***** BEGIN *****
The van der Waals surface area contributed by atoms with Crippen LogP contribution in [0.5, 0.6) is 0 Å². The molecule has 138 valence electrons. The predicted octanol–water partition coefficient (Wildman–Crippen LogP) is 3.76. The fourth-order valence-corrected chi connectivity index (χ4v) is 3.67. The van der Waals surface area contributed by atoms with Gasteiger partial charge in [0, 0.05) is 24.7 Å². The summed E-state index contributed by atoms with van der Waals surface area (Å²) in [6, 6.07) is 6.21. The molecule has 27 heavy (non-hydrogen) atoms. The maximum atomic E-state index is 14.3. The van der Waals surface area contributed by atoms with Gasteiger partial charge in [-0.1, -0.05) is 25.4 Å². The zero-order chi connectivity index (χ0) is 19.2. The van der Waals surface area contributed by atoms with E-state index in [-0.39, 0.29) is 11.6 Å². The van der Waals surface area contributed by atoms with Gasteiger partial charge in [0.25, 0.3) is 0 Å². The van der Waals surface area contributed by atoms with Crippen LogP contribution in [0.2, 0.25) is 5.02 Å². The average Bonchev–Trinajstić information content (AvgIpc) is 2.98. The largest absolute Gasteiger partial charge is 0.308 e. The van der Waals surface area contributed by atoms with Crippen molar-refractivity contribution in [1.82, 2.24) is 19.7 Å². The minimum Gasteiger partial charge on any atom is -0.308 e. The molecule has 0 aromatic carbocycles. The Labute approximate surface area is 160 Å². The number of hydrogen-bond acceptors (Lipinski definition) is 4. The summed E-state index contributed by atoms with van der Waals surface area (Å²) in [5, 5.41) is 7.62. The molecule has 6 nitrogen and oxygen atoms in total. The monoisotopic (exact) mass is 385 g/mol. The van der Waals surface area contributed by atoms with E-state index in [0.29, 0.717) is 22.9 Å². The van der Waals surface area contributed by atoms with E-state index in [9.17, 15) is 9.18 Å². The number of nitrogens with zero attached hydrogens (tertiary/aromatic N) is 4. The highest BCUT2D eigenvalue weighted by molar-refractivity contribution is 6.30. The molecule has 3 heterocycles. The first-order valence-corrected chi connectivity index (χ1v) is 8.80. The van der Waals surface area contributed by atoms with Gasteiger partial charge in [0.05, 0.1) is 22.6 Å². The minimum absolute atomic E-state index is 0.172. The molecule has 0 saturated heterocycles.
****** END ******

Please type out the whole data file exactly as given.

The van der Waals surface area contributed by atoms with Crippen LogP contribution in [0.5, 0.6) is 0 Å². The molecule has 138 valence electrons. The predicted octanol–water partition coefficient (Wildman–Crippen LogP) is 3.76. The fourth-order valence-corrected chi connectivity index (χ4v) is 3.67. The van der Waals surface area contributed by atoms with Gasteiger partial charge in [0, 0.05) is 24.7 Å². The summed E-state index contributed by atoms with van der Waals surface area (Å²) in [6, 6.07) is 6.21. The molecule has 27 heavy (non-hydrogen) atoms. The maximum atomic E-state index is 14.3. The van der Waals surface area contributed by atoms with Gasteiger partial charge in [-0.1, -0.05) is 25.4 Å². The zero-order chi connectivity index (χ0) is 19.2. The van der Waals surface area contributed by atoms with E-state index in [-0.39, 0.29) is 11.6 Å². The van der Waals surface area contributed by atoms with Gasteiger partial charge in [0.25, 0.3) is 0 Å². The van der Waals surface area contributed by atoms with Crippen LogP contribution in [0.2, 0.25) is 5.02 Å². The average Bonchev–Trinajstić information content (AvgIpc) is 2.98. The largest absolute Gasteiger partial charge is 0.308 e. The van der Waals surface area contributed by atoms with Crippen molar-refractivity contribution in [1.82, 2.24) is 19.7 Å². The minimum Gasteiger partial charge on any atom is -0.308 e. The molecule has 0 aromatic carbocycles. The Labute approximate surface area is 160 Å². The number of hydrogen-bond acceptors (Lipinski definition) is 4. The summed E-state index contributed by atoms with van der Waals surface area (Å²) in [5, 5.41) is 7.62. The molecule has 6 nitrogen and oxygen atoms in total. The monoisotopic (exact) mass is 385 g/mol. The van der Waals surface area contributed by atoms with E-state index in [0.29, 0.717) is 22.9 Å². The van der Waals surface area contributed by atoms with E-state index in [9.17, 15) is 9.18 Å². The number of nitrogens with zero attached hydrogens (tertiary/aromatic N) is 4. The highest BCUT2D eigenvalue weighted by molar-refractivity contribution is 6.30. The molecule has 3 heterocycles. The first-order valence-corrected chi connectivity index (χ1v) is 8.80. The van der Waals surface area contributed by atoms with Gasteiger partial charge in [0.05, 0.1) is 22.6 Å². The minimum absolute atomic E-state index is 0.172. The molecule has 0 saturated heterocycles.